Rowan Williams, the Archbishop of Canterbury, wrote an article in The Financial Times (UK) urging us to challenge the idols of high finance:
Time for us to challenge the idols of high finance
An article by the Archbishop of Canterbury, Dr Rowan Williams, published in The Financial Times newspaper
From the ArchbishopofCanterbury.org website
It’s sometimes been said in recent years that the Church of England is still used by British society as a sort of stage on which to conduct by proxy the arguments that society itself doesn’t know how to handle. It certainly helps to explain the obsessional interest in what the Church has to say about issues of sex and gender. It may help to explain just what has been going on around St Paul’s Cathedral in the last couple of weeks.
The protest at St Paul’s was seen by an unexpectedly large number of people as the expression of a widespread and deep exasperation with the financial establishment that shows no sign at all of diminishing. There is still a powerful sense around – fair or not – of a whole society paying for the errors and irresponsibility of bankers; of messages not getting through; of impatience with a return to ‘business as usual’ – represented by still soaring bonuses and little visible change in banking practices.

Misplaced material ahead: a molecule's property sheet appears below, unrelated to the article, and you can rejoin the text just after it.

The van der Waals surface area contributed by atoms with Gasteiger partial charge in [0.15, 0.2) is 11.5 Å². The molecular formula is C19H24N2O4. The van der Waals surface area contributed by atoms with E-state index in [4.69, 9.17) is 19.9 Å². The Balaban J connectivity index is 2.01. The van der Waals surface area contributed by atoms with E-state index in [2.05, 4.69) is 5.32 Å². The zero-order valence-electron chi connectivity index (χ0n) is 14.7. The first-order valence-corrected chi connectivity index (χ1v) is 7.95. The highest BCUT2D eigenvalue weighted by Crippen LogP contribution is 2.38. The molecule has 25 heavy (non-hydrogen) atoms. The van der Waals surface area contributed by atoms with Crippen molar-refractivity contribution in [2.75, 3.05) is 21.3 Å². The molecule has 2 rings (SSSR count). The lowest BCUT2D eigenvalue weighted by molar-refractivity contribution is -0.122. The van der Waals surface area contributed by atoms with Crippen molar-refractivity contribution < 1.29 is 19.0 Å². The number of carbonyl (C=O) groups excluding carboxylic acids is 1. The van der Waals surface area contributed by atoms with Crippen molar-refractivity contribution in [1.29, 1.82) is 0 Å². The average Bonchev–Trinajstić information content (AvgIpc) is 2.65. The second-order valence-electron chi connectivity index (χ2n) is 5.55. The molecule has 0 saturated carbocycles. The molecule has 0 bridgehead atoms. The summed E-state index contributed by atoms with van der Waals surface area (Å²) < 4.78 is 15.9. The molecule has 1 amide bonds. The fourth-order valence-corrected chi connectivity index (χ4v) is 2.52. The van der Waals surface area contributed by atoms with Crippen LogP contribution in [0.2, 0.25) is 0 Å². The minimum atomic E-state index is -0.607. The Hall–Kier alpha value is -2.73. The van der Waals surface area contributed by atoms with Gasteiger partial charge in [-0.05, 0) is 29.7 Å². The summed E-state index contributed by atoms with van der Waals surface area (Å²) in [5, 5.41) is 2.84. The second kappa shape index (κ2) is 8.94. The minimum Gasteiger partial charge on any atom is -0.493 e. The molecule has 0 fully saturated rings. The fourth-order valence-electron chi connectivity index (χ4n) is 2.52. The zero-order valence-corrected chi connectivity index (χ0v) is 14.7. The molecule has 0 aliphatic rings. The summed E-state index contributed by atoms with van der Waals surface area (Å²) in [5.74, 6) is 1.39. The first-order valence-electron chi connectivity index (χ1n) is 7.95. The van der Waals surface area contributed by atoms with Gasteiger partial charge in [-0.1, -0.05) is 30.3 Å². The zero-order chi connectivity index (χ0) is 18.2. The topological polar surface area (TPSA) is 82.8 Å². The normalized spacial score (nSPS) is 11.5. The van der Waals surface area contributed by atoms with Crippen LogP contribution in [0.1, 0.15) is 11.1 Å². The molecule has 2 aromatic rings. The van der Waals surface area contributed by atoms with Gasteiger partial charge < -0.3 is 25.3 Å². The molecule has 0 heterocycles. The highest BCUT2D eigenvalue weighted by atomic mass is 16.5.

So it was not surprising that initial reactions to what was happening at St Paul’s and to the welcome offered by the Cathedral were quite sympathetic. Here were people – protesters and clergy too, it seemed – saying on our behalf that ‘something must be done’. A marker had been put down, though, comfortingly, not in a way that made any very specific demands.
The cataract of unintended consequences that followed has been dramatic. The Cathedral found itself trapped between what must have looked like equally unpleasant alternative courses of action. Two outstandingly gifted clergy have resigned. The Chapter has now decided against legal action. Everyone has been able to be wise after the event and to pour scorn on the Cathedral in particular and the Church of England in general for failing to know how to square the circle of public interest and public protest.